What Prayer Is and Isn’t

By Dwayne Moore

I want you to think back to the first time you prayed. Do you remember it? Perhaps your first prayer was when you prayed to trust Christ as your Savior, or maybe it was when you were in trouble about something and you uttered a prayer. It could be that your first time to pray was with a group at your school or at church when you were growing up. Or maybe, you were like me, just a wee child when you first tried talking with God.

One day when I was around 4 years of age I misplaced my favorite blanket and couldn’t find it anywhere in the house. I didn’t want to admit to my mom that I’d lost it because I was afraid she might get upset at me. So, the only thing I knew to do was pray. I don’t recall exactly what I said in my first praying adventure, but I do vividly recall the image that immediately popped into my head when I prayed. In my mind I could clearly see where my blue blanket was hiding. So I went to the place I believed it was, and sure enough, it was there, inside the clothes hamper, right where I had imagined it to be.

Mere coincidence, you say? I don’t think so, for in that moment a little seed of faith planted itself deep inside my tender heart. That was my first encounter with the living God, and he came through for me and answered my simple but important to a 4-year-old request!

What a privilege we have to pray! In fact, I can’t imagine life without prayer, can you? Matthew Henry said, “You may as soon find a living man that does not breathe, as a living Christian that does not pray.”1 Almost everyone prays at some time to someone—even people who aren’t followers of Jesus. Surveys indicate that one in five unbelievers prays every day.2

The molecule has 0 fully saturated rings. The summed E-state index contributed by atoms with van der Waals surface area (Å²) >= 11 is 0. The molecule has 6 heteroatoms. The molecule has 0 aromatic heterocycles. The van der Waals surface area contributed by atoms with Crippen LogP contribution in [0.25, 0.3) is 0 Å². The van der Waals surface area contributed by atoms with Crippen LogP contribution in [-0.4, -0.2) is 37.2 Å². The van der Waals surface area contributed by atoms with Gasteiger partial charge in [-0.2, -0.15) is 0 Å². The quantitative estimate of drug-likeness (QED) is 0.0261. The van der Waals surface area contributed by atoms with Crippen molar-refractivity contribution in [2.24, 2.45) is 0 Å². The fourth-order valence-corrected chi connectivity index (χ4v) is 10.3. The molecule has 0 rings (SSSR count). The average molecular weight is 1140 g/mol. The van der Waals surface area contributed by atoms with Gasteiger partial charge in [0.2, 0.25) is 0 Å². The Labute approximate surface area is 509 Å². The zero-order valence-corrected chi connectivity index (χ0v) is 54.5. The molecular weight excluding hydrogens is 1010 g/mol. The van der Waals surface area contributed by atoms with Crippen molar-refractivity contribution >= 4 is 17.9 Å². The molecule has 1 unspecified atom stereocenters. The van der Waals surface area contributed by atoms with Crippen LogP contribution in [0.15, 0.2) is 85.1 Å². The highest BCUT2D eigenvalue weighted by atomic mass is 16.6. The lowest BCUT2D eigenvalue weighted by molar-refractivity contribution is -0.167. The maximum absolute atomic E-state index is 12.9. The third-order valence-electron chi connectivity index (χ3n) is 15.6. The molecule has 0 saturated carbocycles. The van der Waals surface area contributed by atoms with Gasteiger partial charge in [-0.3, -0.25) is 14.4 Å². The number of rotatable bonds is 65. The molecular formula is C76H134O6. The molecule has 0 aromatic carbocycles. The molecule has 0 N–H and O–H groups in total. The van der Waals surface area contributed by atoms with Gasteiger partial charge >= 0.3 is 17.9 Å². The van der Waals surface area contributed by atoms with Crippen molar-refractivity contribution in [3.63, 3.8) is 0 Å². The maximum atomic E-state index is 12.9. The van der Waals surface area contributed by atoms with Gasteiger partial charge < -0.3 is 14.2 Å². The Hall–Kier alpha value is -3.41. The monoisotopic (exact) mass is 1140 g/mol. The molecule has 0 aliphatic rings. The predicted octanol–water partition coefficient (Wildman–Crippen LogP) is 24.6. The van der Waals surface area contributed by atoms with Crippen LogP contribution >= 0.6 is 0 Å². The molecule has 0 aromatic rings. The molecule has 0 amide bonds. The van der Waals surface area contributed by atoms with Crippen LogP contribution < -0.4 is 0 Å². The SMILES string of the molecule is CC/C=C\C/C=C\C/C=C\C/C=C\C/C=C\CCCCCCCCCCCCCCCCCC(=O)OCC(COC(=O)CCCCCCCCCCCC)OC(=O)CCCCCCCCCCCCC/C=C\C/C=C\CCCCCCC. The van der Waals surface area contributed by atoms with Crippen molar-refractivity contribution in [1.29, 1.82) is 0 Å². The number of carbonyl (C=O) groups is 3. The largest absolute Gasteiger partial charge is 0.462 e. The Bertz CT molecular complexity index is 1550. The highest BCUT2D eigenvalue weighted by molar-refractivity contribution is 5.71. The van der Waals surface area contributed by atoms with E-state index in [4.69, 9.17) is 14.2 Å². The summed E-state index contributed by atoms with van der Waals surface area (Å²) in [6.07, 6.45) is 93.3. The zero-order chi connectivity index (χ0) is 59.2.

Prayer is a part of every major world religion. It’s one of the most ancient expressions of worship. In Islam, the call of the muezzin summons faithful Muslims to kneel in the direction of Mecca and pray to Allah with their heads to the floor. Buddhists have a form of prayer that focuses on entering a state of cognitive tranquility.3  Ancient Romans began their prayers with an invocation to the divinity. They had to be sure, though, that they didn’t address the wrong god. So, to avoid this error they had litanies of prayers for fifteen different gods and goddesses!4

Christians pray too, but the major difference is that we pray to the Deity who’s alive!  Unlike other religions, we can communicate and commune with the one, true God. Anyone can attempt to pray, but unless someone is on the other end of our prayer listening and responding back to us, then we’re not really praying. If you search online, you’ll discover several places where prayer is defined as “talking to God.” But that’s not quite accurate with Christ-followers. It’s more correct to say we talk with God. It’s a conversation. As Max Lucado explains it, “We speak. He listens. He speaks. We listen. This is prayer in its purest form.”5